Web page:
I’d be interested to see how the UAE banks manage their capital allocation priorities this year. With oil prices where they are, asset quality risks could remain well contained, and I don’t see the need for these banks to be overly conservative with their buffers. Note that capital adequacy ratios of the top-10 banks (both tier 1 and the total capital adequacy ratio) remain well above the regulatory requirements and this could likely be deployed either via higher dividends (S&P Global thinks dividends could return to pre-pandemic levels this year) or further consolidation or even M&A beyond the UAE region. We’ve already seen some evidence of this; recent reports suggest that First Abu Dhabi Bank (22% weight in UAE ETF) is looking to acquire Egyptian-based- EFG Hermes, after having acquired Bank Audi’s Egyptian operations last year. More recently there have also been rumors suggesting that the bank was looking to acquire a smaller UAE rival – Abu Dhabi Commercial Bank to help boost its scale.

Capital Adequacy

S&P Global Ratings

S&P Global Ratings
Do note that hitherto, loan growth in UAE hasn’t been particularly robust and this has likely prompted the big banking players to deploy cash by picking up assets on the cheap, whilst waiting for the credit environment to pick up. If it hasn’t already, loan growth could potentially improve in the months ahead, particularly as we hit the weak base effect from March 2022.

Loan growth

Trading Economics

Trading Economics
When one considers UAE’s technicals and valuations, it’s fair to say that the picture looks quite mixed.
Technically, the stock has had a good solid run since the pandemic era lows, trending up in the shape of an ascending expanding broadening wedge pattern. One could perhaps argue that this uptrend looks overstretched to the upside (given the relative steepness of the trend) and could do with a pause. One also ought to consider that it has now reached a zone that served as an area of congestion for over two years from 2016 till mid-2018. Thus, at least technically, the risk-reward for a long position does not look great, and you may see this ETF consolidating within the current congestion zone. Alternatively, it may also pull back to the lower boundary of the wedge, closer to the $14 levels. If further upside were to come through, it would be difficult to see momentum beyond the $22 levels.

iShares MSCI UAE ETF

TradingView

TradingView
Even if you place UAE against the broader emerging market pack, as represented by the iShares CORE MSCI Emerging Markets ETF (IEMG), I don’t believe there’s any great edge in owning the former as it is now in the middle of its broad range.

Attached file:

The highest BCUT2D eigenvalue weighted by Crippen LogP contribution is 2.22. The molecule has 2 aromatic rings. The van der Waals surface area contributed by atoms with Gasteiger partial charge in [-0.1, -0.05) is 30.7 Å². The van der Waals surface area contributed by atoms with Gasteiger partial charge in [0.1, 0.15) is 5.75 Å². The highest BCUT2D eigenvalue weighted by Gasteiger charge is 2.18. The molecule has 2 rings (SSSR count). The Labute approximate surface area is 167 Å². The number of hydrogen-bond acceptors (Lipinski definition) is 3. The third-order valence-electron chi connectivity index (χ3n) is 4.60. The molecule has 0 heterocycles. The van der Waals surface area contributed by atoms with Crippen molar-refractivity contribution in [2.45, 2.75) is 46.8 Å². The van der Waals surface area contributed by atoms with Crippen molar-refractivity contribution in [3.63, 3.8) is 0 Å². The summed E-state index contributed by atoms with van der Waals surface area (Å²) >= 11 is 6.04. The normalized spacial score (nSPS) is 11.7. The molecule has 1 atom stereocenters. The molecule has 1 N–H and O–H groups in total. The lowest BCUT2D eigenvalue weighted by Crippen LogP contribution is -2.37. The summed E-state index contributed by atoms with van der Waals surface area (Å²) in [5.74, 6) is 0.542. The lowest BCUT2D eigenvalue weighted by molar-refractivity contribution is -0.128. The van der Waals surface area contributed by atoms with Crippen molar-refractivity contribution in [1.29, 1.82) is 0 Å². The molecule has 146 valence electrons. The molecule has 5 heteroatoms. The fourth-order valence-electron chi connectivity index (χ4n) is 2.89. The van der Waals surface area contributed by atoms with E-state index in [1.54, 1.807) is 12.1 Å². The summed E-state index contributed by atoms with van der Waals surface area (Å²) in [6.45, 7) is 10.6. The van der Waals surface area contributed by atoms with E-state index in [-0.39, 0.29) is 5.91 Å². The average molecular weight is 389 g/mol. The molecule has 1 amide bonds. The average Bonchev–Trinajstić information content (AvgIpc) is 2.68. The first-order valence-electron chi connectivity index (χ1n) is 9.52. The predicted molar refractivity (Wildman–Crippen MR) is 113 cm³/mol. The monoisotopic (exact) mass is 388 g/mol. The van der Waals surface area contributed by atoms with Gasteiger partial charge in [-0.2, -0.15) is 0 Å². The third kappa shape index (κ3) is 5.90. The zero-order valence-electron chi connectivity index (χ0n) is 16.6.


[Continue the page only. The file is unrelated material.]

UAE VS IEMG

StockCharts

StockCharts
As far as the valuations are concerned, I’ve compared UAE to four other middle-east based ETFs namely VanEck Vectors Egypt Index ETF (EGPT), iShares MSCI Qatar ETF (QAT), iShares MSCI Saudi Arabia ETF (KSA), and VanEck Vectors Israel ETF (ISRA).

Vals and yields

YCharts

YCharts
If one were to look at the forward P/E in isolation, clearly the UAE multiple of less than 10x is quite alluring, below the peer set average of 12x. But then again, look at the long-term earnings potential on offer; with the exception of ISRA, UAE falls short of all the other ETFs’ earnings profiles and is well below the peer set average of 16%.
What tilts things in UAE’s favor is the yield on offer; A plus 4% yield is miles ahead of what’s available in other Middle Eastern regions, and this is particularly striking when you consider that the ETF has already appreciated by 44% over the past year.
Clearly, there’s a lot to like about UAE, but the risk-reward from a technical viewpoint isn’t that great, and hence, I would be inclined to rate UAE as a HOLD, and only pursue a long position after we’ve seen a pullback in the ETF.
This article was written by
Disclosure: I/we have no stock, option or similar derivative position in any of the companies mentioned, and no plans to initiate any such positions within the next 72 hours. I wrote this article myself, and it expresses my own opinions. I am not receiving compensation for it (other than from Seeking Alpha). I have no business relationship with any company whose stock is mentioned in this article.

source

Leave a Comment